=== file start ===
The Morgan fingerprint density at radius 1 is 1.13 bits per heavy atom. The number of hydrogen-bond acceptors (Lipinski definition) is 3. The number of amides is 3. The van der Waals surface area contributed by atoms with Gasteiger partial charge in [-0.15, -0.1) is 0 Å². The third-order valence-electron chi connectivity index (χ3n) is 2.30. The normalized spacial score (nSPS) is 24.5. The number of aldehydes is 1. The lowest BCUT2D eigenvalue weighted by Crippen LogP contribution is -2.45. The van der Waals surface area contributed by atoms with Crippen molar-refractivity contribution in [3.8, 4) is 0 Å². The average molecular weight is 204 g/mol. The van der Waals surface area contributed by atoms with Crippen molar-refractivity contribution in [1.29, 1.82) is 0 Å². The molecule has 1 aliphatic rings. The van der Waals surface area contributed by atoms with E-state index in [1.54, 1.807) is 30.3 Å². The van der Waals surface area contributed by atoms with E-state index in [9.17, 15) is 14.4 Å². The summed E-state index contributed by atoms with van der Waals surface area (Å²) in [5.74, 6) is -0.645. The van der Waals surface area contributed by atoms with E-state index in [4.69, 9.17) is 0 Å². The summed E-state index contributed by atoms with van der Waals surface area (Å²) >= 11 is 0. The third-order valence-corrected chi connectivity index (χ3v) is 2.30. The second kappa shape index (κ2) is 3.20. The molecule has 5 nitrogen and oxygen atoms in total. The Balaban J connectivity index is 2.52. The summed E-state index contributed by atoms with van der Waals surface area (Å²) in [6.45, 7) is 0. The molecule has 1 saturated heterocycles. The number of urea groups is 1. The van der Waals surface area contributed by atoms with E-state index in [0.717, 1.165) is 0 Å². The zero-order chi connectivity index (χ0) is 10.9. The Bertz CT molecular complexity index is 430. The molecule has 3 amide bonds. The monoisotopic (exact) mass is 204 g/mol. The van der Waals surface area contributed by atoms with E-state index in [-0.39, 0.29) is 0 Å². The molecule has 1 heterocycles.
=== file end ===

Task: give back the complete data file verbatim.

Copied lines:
The Morgan fingerprint density at radius 1 is 1.13 bits per heavy atom. The number of hydrogen-bond acceptors (Lipinski definition) is 3. The number of amides is 3. The van der Waals surface area contributed by atoms with Gasteiger partial charge in [-0.15, -0.1) is 0 Å². The third-order valence-electron chi connectivity index (χ3n) is 2.30. The normalized spacial score (nSPS) is 24.5. The number of aldehydes is 1. The lowest BCUT2D eigenvalue weighted by Crippen LogP contribution is -2.45. The van der Waals surface area contributed by atoms with Crippen molar-refractivity contribution in [3.8, 4) is 0 Å². The average molecular weight is 204 g/mol. The van der Waals surface area contributed by atoms with Crippen molar-refractivity contribution in [1.29, 1.82) is 0 Å². The molecule has 1 aliphatic rings. The van der Waals surface area contributed by atoms with E-state index in [1.54, 1.807) is 30.3 Å². The van der Waals surface area contributed by atoms with E-state index in [9.17, 15) is 14.4 Å². The summed E-state index contributed by atoms with van der Waals surface area (Å²) in [5.74, 6) is -0.645. The van der Waals surface area contributed by atoms with E-state index in [4.69, 9.17) is 0 Å². The summed E-state index contributed by atoms with van der Waals surface area (Å²) >= 11 is 0. The third-order valence-corrected chi connectivity index (χ3v) is 2.30. The second kappa shape index (κ2) is 3.20. The molecule has 5 nitrogen and oxygen atoms in total. The Balaban J connectivity index is 2.52. The summed E-state index contributed by atoms with van der Waals surface area (Å²) in [6.45, 7) is 0. The molecule has 1 saturated heterocycles. The number of urea groups is 1. The van der Waals surface area contributed by atoms with E-state index in [0.717, 1.165) is 0 Å². The zero-order chi connectivity index (χ0) is 10.9. The Bertz CT molecular complexity index is 430. The molecule has 3 amide bonds. The monoisotopic (exact) mass is 204 g/mol. The van der Waals surface area contributed by atoms with E-state index in [-0.39, 0.29) is 0 Å². The molecule has 1 heterocycles.